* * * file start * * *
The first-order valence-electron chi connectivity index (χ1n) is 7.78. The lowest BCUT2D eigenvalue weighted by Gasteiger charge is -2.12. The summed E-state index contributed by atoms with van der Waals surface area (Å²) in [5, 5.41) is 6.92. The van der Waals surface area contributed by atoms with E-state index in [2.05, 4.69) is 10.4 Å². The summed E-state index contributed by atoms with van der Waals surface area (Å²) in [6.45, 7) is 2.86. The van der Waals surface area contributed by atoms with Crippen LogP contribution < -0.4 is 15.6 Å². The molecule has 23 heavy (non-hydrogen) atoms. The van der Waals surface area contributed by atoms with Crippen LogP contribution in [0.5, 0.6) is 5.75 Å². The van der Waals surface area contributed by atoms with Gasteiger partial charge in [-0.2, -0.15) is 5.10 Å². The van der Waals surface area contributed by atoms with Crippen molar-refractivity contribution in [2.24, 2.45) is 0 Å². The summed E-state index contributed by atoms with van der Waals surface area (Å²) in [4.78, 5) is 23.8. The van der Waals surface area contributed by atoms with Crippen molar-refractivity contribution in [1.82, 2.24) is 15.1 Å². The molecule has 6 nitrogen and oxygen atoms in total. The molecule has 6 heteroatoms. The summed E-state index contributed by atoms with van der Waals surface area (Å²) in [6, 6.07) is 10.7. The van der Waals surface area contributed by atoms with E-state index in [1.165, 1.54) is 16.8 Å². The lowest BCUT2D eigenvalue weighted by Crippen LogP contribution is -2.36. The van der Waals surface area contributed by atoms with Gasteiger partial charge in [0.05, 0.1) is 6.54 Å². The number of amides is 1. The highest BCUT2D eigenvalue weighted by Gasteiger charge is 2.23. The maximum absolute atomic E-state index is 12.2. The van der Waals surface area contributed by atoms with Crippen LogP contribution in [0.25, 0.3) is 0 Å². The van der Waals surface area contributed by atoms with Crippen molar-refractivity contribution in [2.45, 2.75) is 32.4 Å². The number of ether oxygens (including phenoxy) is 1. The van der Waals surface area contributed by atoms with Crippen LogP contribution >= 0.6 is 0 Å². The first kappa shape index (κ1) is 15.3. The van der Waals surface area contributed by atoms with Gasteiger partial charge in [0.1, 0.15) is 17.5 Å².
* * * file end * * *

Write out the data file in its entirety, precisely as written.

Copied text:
The first-order valence-electron chi connectivity index (χ1n) is 7.78. The lowest BCUT2D eigenvalue weighted by Gasteiger charge is -2.12. The summed E-state index contributed by atoms with van der Waals surface area (Å²) in [5, 5.41) is 6.92. The van der Waals surface area contributed by atoms with E-state index in [2.05, 4.69) is 10.4 Å². The summed E-state index contributed by atoms with van der Waals surface area (Å²) in [6.45, 7) is 2.86. The van der Waals surface area contributed by atoms with Crippen LogP contribution < -0.4 is 15.6 Å². The molecule has 23 heavy (non-hydrogen) atoms. The van der Waals surface area contributed by atoms with Crippen LogP contribution in [0.5, 0.6) is 5.75 Å². The van der Waals surface area contributed by atoms with Gasteiger partial charge in [-0.2, -0.15) is 5.10 Å². The van der Waals surface area contributed by atoms with Crippen molar-refractivity contribution in [2.24, 2.45) is 0 Å². The summed E-state index contributed by atoms with van der Waals surface area (Å²) in [4.78, 5) is 23.8. The van der Waals surface area contributed by atoms with Crippen molar-refractivity contribution in [1.82, 2.24) is 15.1 Å². The molecule has 6 nitrogen and oxygen atoms in total. The molecule has 6 heteroatoms. The summed E-state index contributed by atoms with van der Waals surface area (Å²) in [6, 6.07) is 10.7. The van der Waals surface area contributed by atoms with E-state index in [1.165, 1.54) is 16.8 Å². The lowest BCUT2D eigenvalue weighted by Crippen LogP contribution is -2.36. The van der Waals surface area contributed by atoms with Gasteiger partial charge in [0.05, 0.1) is 6.54 Å². The number of amides is 1. The highest BCUT2D eigenvalue weighted by Gasteiger charge is 2.23. The maximum absolute atomic E-state index is 12.2. The van der Waals surface area contributed by atoms with Crippen LogP contribution in [0.25, 0.3) is 0 Å². The van der Waals surface area contributed by atoms with Crippen molar-refractivity contribution in [2.45, 2.75) is 32.4 Å². The number of ether oxygens (including phenoxy) is 1. The van der Waals surface area contributed by atoms with Crippen LogP contribution >= 0.6 is 0 Å². The first kappa shape index (κ1) is 15.3. The van der Waals surface area contributed by atoms with Gasteiger partial charge in [0.1, 0.15) is 17.5 Å².